The much adored Rhonda Burchmore gave us a classic cabaret tribute show about the life and songs of Julie London.  Rhonda appeared in a long slinky, sparkling black dress split at the side to show off her shapely legs which caught everyone’s eye. This seemed appropriate since London was not only a very sexy singer, but also a successful film actress and pin-up girl.  Burchmore’s smoky voice superbly delivered London’s songs, capturing her seductively smooth liquid tones.  London’s best-known songs were beautifully interpreted, such as the title song “Cry Me a River”, “Let There Be Love”, “Daddy”, “Black Coffee”, and “The Party’s Over”.

Jimmy Webb, the only artist to receive Grammy Awards for music, lyrics and orchestration gave a ‘Q & A’ session in the afternoon and later performed An Evening with Jimmy Webb.  The recently elected Chairman of the Songwriters’ Hall of Fame, revealed his art and his soul through many engaging stories. It was an insightful experience as he reminisced and occasionally sang some of his famous songs such as “Galveston”.

Mike McLeish was last seen in Adelaide as the star of the highly successful Keating, a political-satirical Australian musical.  His career nose-dived after the demise of the next original musical, ending with him ‘eking out a living’ performing in Dracula’s theatre-restaurant.

Out of this wreckage came a story of survival.  There were bumps along the way as the song “The Last Five Bottles” indicates. This confessional cabaret could have been maudlin but McLeish is a consummate performer and charmer.  He entertains us with his superb comedic ability as he plays a mean piano and guitar and sings his way through a myriad of musical styles, hip-hop, swing, pop and rock in revue style. The talent is impressive, so let’s hope he is rewarded by a vehicle that lets him shine again.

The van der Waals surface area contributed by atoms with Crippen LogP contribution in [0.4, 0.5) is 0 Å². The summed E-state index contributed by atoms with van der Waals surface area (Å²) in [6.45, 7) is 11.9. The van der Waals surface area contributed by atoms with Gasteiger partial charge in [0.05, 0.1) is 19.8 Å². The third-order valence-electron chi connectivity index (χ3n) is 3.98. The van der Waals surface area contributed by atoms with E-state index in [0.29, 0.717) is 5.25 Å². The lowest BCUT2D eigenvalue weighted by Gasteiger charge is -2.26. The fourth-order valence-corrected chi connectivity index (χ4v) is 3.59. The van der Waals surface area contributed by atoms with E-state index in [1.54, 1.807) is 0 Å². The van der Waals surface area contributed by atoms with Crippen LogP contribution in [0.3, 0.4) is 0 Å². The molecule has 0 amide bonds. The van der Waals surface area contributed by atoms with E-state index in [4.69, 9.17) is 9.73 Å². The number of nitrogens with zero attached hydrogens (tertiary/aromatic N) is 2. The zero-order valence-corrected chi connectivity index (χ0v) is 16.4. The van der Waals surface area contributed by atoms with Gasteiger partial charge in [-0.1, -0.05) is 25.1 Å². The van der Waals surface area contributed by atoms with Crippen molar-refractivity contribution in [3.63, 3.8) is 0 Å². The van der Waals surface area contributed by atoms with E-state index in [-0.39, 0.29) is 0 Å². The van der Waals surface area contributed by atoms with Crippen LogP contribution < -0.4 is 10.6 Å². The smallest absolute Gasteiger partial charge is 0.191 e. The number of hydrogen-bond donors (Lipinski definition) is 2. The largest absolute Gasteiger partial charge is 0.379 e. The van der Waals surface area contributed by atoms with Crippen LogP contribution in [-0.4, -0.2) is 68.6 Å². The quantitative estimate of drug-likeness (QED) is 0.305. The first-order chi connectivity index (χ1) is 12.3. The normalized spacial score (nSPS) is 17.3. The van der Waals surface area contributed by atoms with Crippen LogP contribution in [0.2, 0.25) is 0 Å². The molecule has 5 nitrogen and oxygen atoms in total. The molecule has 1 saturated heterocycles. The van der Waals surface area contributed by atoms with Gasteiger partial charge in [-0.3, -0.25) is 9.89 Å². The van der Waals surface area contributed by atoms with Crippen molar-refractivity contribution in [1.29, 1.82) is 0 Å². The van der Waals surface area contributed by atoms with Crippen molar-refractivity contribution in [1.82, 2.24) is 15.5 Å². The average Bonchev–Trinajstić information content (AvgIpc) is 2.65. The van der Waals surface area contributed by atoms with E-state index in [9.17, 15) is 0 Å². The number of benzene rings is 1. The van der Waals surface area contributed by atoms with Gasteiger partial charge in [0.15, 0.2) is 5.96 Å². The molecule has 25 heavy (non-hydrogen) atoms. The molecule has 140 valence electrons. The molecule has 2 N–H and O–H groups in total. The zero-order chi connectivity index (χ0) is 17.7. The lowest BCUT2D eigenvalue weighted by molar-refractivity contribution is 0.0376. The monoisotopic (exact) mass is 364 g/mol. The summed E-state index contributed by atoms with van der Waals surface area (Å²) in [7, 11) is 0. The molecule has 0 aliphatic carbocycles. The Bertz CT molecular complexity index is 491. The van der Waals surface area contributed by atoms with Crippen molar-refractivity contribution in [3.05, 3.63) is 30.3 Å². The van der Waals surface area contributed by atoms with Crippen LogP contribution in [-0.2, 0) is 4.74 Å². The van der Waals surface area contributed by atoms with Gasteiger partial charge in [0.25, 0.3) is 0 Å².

Storm Large

Storm Large is an American hurricane, overwhelming everything before her, including the audience. The image is of an all-powerful singing Amazon taking on the world.  In her show, Crazy Enough, based loosely on her mother’s craziness, Storm set out to prove she isn’t crazy but she is crazy enough to take on the system.  In her early teens she discovered sex as power and a weapon to get her way.  Her powerful voice packs a punch, shocks the audience, and gets her message across.  This is twentieth first century, rock ‘n’ roll, in-your-face cabaret and its impact would perhaps not be unlike the raunchy, challenging songs of the Weimar period. Amazingly she won over the total audience of varying ages into joining in the chorus of her signature anthem, singing “My vagina is eight miles wide, absolutely everyone come inside.” Storm’s performance added another exciting edge to the Cabaret Festival.

Jane Clifton in her Any Place I Hang My Hat Is Home relates her childhood of constantly shifting home around the world as the daughter of a British Army Officer.  It’s a good vehicle for this talented singer, TV actress and writer to amusingly tell her story and sing us through the 60’s and 70’s.